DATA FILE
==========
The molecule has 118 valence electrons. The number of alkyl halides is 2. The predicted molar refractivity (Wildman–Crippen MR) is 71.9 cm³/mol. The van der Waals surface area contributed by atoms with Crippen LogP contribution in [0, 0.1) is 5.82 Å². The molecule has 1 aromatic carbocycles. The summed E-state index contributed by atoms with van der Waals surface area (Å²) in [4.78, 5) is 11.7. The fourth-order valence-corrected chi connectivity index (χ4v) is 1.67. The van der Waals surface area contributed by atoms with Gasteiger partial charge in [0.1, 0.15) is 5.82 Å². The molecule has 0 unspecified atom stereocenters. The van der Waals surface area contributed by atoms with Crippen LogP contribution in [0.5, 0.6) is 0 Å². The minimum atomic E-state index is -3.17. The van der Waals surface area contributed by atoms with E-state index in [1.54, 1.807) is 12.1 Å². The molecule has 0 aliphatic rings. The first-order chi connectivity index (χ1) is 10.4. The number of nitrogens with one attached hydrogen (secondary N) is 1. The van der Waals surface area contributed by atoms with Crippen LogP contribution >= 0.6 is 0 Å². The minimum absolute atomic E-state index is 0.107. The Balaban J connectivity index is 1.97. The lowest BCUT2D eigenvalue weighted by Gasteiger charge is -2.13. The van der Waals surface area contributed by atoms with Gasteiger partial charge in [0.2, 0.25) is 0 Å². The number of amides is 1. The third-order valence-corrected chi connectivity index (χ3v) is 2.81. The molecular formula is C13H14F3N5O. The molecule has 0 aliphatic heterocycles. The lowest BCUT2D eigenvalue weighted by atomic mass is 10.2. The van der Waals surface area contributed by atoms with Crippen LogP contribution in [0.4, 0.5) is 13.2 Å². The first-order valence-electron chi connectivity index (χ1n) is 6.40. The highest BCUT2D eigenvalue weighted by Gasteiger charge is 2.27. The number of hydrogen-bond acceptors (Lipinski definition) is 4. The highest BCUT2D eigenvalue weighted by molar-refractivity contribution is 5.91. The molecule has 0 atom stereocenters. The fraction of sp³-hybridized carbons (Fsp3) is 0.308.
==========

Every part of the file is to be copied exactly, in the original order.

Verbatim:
The molecule has 118 valence electrons. The number of alkyl halides is 2. The predicted molar refractivity (Wildman–Crippen MR) is 71.9 cm³/mol. The van der Waals surface area contributed by atoms with Crippen LogP contribution in [0, 0.1) is 5.82 Å². The molecule has 1 aromatic carbocycles. The summed E-state index contributed by atoms with van der Waals surface area (Å²) in [4.78, 5) is 11.7. The fourth-order valence-corrected chi connectivity index (χ4v) is 1.67. The van der Waals surface area contributed by atoms with Gasteiger partial charge in [0.1, 0.15) is 5.82 Å². The molecule has 0 unspecified atom stereocenters. The van der Waals surface area contributed by atoms with Crippen LogP contribution in [0.5, 0.6) is 0 Å². The minimum atomic E-state index is -3.17. The van der Waals surface area contributed by atoms with E-state index in [1.54, 1.807) is 12.1 Å². The molecule has 0 aliphatic rings. The first-order chi connectivity index (χ1) is 10.4. The number of nitrogens with one attached hydrogen (secondary N) is 1. The van der Waals surface area contributed by atoms with Crippen LogP contribution >= 0.6 is 0 Å². The minimum absolute atomic E-state index is 0.107. The Balaban J connectivity index is 1.97. The lowest BCUT2D eigenvalue weighted by Gasteiger charge is -2.13. The van der Waals surface area contributed by atoms with Gasteiger partial charge in [0.2, 0.25) is 0 Å². The number of amides is 1. The third-order valence-corrected chi connectivity index (χ3v) is 2.81. The molecular formula is C13H14F3N5O. The molecule has 0 aliphatic heterocycles. The lowest BCUT2D eigenvalue weighted by atomic mass is 10.2. The van der Waals surface area contributed by atoms with Crippen LogP contribution in [0.4, 0.5) is 13.2 Å². The first-order valence-electron chi connectivity index (χ1n) is 6.40. The highest BCUT2D eigenvalue weighted by Gasteiger charge is 2.27. The number of hydrogen-bond acceptors (Lipinski definition) is 4. The highest BCUT2D eigenvalue weighted by molar-refractivity contribution is 5.91. The molecule has 0 atom stereocenters. The fraction of sp³-hybridized carbons (Fsp3) is 0.308.